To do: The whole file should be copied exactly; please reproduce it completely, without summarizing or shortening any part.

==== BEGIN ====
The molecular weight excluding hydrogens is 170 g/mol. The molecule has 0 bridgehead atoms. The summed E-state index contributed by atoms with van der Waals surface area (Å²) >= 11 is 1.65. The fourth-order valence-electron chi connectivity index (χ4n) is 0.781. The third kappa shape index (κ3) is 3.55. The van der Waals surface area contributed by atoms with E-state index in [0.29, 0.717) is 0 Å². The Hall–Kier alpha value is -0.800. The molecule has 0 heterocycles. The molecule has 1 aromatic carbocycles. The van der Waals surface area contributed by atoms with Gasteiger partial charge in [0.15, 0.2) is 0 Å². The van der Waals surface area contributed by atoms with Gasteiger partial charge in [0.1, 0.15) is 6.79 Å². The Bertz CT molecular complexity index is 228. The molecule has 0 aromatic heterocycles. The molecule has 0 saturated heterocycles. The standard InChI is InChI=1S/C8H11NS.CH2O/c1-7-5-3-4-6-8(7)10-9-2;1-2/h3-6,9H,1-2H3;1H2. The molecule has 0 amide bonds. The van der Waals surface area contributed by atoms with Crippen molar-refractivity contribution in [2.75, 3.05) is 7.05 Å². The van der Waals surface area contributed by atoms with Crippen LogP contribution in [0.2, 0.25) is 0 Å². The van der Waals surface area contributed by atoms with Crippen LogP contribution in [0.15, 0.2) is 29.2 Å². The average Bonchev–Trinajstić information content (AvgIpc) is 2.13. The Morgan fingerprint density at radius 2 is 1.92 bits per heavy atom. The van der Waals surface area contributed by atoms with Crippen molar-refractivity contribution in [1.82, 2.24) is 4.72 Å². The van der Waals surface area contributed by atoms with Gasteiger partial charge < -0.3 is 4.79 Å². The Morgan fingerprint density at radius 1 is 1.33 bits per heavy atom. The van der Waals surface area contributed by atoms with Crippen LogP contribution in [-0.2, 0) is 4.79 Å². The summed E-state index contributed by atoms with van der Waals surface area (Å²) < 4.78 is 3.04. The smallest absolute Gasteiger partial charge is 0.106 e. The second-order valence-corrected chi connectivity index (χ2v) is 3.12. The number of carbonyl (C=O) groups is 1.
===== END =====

The molecular weight excluding hydrogens is 170 g/mol. The molecule has 0 bridgehead atoms. The summed E-state index contributed by atoms with van der Waals surface area (Å²) >= 11 is 1.65. The fourth-order valence-electron chi connectivity index (χ4n) is 0.781. The third kappa shape index (κ3) is 3.55. The van der Waals surface area contributed by atoms with E-state index in [0.29, 0.717) is 0 Å². The Hall–Kier alpha value is -0.800. The molecule has 0 heterocycles. The molecule has 1 aromatic carbocycles. The van der Waals surface area contributed by atoms with Gasteiger partial charge in [0.15, 0.2) is 0 Å². The van der Waals surface area contributed by atoms with Gasteiger partial charge in [0.1, 0.15) is 6.79 Å². The Bertz CT molecular complexity index is 228. The molecule has 0 aromatic heterocycles. The molecule has 0 saturated heterocycles. The standard InChI is InChI=1S/C8H11NS.CH2O/c1-7-5-3-4-6-8(7)10-9-2;1-2/h3-6,9H,1-2H3;1H2. The molecule has 0 amide bonds. The van der Waals surface area contributed by atoms with Crippen molar-refractivity contribution in [2.75, 3.05) is 7.05 Å². The van der Waals surface area contributed by atoms with Crippen LogP contribution in [0.2, 0.25) is 0 Å². The van der Waals surface area contributed by atoms with Crippen LogP contribution in [0.15, 0.2) is 29.2 Å². The average Bonchev–Trinajstić information content (AvgIpc) is 2.13. The Morgan fingerprint density at radius 2 is 1.92 bits per heavy atom. The van der Waals surface area contributed by atoms with Crippen molar-refractivity contribution in [1.82, 2.24) is 4.72 Å². The van der Waals surface area contributed by atoms with Gasteiger partial charge < -0.3 is 4.79 Å². The Morgan fingerprint density at radius 1 is 1.33 bits per heavy atom. The van der Waals surface area contributed by atoms with Crippen LogP contribution in [-0.2, 0) is 4.79 Å². The summed E-state index contributed by atoms with van der Waals surface area (Å²) < 4.78 is 3.04. The smallest absolute Gasteiger partial charge is 0.106 e. The second-order valence-corrected chi connectivity index (χ2v) is 3.12. The number of carbonyl (C=O) groups is 1.